Thai Gourmet and Wine Pairing
Wine and Thai food — few combinations are as fraught in the East-meets-West culinary world. While Thailand’s unique combination of salty, sweet, sour, spicy and bitter has made its cooking universally popular, these same zesty contrasts can render wine pairings either delicious or jarring.
Typical Thai dishes have strong tastes and powerful flavors derived from spices and ingredients such as lemongrass, chili, ginger, kaffir lime, garlic, palm sugar and fish sauce. But with so many contrasting flavors, textures and aromas served simultaneously, there’s no chance that any one wine will suit every offering.
Surprisingly, the consensus from Thai experts is that chili is not the most contentious ingredient. Rather, it’s the herbaceous seasonings and sugar combinations, tinged with lime and coconut, that play havoc with wine pairing.
Ironically, sweetness in wine is another story all together, actually harmonizing with many Thai dishes. Sugar has long been recognized as a foil to chili spice, so traditional pairing that solely sticks white wine with Asian cuisine is blinkered thinking. White wines with residual sugar, such as Gewürztraminer, Riesling, and off-dry to sweet German and Austrian wines were the established norms.
But nowadays, more red wines are coming to the fore, preferably light and slightly fruit-driven.
But what wine to accompany such a challenging culinary tour de force? Here, the trick is to pair wine with essential Thai flavors, first and foremost. But making that task relatively easy is Sra Bua’s progression of courses, each served and consumed individually, matching five glasses of wine against the same number of dishes. Appetizers are not paired, but a Thai late harvest Chenin Blanc from Monsoon Valley in Hua Hin accompanies myriad desserts. Alternatively, the restaurant offers a teetotal pairing menu of fresh fruit juices.
It is the taste of the dish, not the actual meat that decides a good pairing. In Thai cooking, protein has little of the importance afforded it in Western cuisine. The usual rules of white with fish, red with meat don’t apply. Food with high protein would suggest red wine with full body. However, powerful and rich-flavored dishes would suggest wine with a light body and sweeter taste.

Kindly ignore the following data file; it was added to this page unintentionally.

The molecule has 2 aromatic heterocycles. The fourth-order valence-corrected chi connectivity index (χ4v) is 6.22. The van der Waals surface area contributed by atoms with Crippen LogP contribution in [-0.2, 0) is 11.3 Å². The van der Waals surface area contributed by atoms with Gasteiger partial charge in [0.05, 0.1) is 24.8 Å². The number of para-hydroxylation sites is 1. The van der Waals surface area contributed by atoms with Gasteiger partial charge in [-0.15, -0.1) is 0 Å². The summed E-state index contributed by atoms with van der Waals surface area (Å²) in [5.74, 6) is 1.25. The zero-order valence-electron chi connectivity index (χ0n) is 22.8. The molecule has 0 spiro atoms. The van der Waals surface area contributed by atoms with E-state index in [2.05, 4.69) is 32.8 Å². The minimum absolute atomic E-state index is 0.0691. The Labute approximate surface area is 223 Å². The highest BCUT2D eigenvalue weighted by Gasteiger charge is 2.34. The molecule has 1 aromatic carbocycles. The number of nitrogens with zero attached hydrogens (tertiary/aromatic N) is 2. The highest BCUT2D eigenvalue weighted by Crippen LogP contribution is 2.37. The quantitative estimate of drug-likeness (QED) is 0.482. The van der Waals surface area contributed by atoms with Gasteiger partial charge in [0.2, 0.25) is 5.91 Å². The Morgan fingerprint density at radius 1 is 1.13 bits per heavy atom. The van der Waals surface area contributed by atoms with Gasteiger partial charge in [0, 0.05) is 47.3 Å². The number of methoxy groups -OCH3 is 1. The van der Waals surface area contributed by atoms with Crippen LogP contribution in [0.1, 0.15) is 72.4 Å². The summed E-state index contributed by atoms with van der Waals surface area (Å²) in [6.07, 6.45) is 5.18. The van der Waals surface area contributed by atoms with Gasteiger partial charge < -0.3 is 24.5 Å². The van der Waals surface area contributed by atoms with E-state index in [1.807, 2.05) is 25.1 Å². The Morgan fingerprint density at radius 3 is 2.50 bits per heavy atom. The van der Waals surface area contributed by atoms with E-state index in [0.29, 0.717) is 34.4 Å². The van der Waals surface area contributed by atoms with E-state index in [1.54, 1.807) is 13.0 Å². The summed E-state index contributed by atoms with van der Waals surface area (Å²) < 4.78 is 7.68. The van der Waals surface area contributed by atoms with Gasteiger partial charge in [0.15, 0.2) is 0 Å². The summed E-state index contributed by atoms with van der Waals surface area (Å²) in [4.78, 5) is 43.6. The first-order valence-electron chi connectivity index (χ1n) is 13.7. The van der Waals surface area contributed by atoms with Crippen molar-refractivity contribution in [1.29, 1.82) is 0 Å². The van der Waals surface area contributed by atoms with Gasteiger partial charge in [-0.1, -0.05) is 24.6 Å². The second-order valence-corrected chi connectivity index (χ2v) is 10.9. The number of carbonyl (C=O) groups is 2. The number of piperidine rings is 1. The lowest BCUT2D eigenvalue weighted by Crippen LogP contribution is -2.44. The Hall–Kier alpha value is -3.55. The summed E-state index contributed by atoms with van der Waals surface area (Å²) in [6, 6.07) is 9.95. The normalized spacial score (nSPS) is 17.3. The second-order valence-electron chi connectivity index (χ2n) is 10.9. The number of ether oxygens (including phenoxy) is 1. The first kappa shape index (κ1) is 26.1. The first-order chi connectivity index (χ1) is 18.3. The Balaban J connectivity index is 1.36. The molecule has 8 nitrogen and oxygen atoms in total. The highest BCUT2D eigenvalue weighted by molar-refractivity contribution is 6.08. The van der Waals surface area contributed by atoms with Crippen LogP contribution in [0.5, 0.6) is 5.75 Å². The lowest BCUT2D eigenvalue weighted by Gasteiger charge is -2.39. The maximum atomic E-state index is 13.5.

Don’t expect a single wine to work with every Thai dish. Thai food is a lot more spicy in general, and the spices themselves more complex. This makes pairing more difficult, but not insurmountable. The key to matching any food, let alone Thai, is finding balance and harmony between the dish and the wines. Always avoid wines that clash with or overpower the food. Spicy hot food has to go with a spicy white or peppery red wine. Such widely held perceptions are inaccurate.
Both white and red suit individual Thai dishes, but residual sugar in white is a good foil to most. Off dry (i.e. lightly sweet) rather than actually sweet, and aromatic whites. You also want good acidity, because that ameliorates the sweetness of the wine and also plays well with the food.
White is safest, as it flatters Thai food flavors. The robust, dry finish with perfect fruit balance makes this a great wine to pair with sweet and sour Thai dishes. These include laab, a hot minced meat salad; Chiang Mai sausage; and som tam, a fiery green papaya salad. All the habitual Sauvignon aggressiveness has been eliminated, retaining a crisp, floral elegance.
Light and fresh Pinot Noir, both from Burgundy and the New World, is regarded by many as the most versatile red to accompany Thai food. Other grape types include young Gamay and Grenache. The velvety softness of un-wooded Merlot can also provide unexpected successes. Conversely, avoid big, full-bodied Shiraz/Syrah, the grape famous in France’s Côtes du Rhône, as it fights with chili, coconut and lime juice.
Likewise, steer away from both Australian Coonawarra and French Bordeaux reds, as they are likely to be heavily oaked and tannic. By contrast, older tannic wines are the exceptions that prove the rule. Bottle-aged Shiraz is much kinder to Thai food than a new vintage. Too often wine aficionados go overboard with dogmatic rules for red wines and Asian foods. The no-tannin rule clearly conflicts with, say, the Chinese marriage of food with tannic tea. Similarly, tannic pea eggplant (makuea puang) cuts the heat and spice of a spicy curry, making it taste sweeter.
Old world European authorities regularly contend sparkling wine suits Thai food best, yet drinking it across a meal is a minority taste. From Champagne, to Prosecco to Spumante, sparkling wines foil chili, and as demi sec, complement many a curry or yam (salad).
Wine with Asian food is always a controversial subject — at least to Westerners. While a cool, quenching beer works best with the hot spice of chili and the citrus zing of lemongrass and fresh lime, wine also has a role to play in such a marriage of flavors.